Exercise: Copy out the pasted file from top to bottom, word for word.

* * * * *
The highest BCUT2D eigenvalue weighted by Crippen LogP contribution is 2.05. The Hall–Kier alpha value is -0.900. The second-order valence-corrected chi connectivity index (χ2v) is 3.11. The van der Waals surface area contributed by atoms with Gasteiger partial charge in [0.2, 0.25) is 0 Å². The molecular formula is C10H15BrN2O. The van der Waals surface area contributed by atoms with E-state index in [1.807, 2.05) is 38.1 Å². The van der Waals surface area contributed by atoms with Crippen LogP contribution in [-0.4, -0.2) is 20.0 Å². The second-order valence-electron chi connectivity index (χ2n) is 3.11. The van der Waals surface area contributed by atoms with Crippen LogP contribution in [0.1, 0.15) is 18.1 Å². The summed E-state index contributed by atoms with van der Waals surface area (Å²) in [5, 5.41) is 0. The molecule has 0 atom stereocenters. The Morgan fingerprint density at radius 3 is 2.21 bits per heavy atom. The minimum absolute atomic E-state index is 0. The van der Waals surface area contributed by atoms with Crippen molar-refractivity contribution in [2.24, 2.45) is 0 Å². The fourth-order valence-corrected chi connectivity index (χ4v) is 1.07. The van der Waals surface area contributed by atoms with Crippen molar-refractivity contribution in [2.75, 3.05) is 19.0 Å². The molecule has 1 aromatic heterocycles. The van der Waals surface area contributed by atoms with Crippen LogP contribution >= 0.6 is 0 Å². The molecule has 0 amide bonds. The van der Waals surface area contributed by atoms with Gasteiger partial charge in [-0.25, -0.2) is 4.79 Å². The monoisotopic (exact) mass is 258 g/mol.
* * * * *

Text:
The highest BCUT2D eigenvalue weighted by Crippen LogP contribution is 2.05. The Hall–Kier alpha value is -0.900. The second-order valence-corrected chi connectivity index (χ2v) is 3.11. The van der Waals surface area contributed by atoms with Gasteiger partial charge in [0.2, 0.25) is 0 Å². The molecular formula is C10H15BrN2O. The van der Waals surface area contributed by atoms with E-state index in [1.807, 2.05) is 38.1 Å². The van der Waals surface area contributed by atoms with Crippen LogP contribution in [-0.4, -0.2) is 20.0 Å². The second-order valence-electron chi connectivity index (χ2n) is 3.11. The van der Waals surface area contributed by atoms with Crippen LogP contribution in [0.1, 0.15) is 18.1 Å². The summed E-state index contributed by atoms with van der Waals surface area (Å²) in [5, 5.41) is 0. The molecule has 0 atom stereocenters. The Morgan fingerprint density at radius 3 is 2.21 bits per heavy atom. The minimum absolute atomic E-state index is 0. The van der Waals surface area contributed by atoms with Crippen molar-refractivity contribution in [2.24, 2.45) is 0 Å². The fourth-order valence-corrected chi connectivity index (χ4v) is 1.07. The van der Waals surface area contributed by atoms with Crippen molar-refractivity contribution in [2.75, 3.05) is 19.0 Å². The molecule has 1 aromatic heterocycles. The van der Waals surface area contributed by atoms with Crippen LogP contribution >= 0.6 is 0 Å². The molecule has 0 amide bonds. The van der Waals surface area contributed by atoms with Gasteiger partial charge in [-0.25, -0.2) is 4.79 Å². The monoisotopic (exact) mass is 258 g/mol.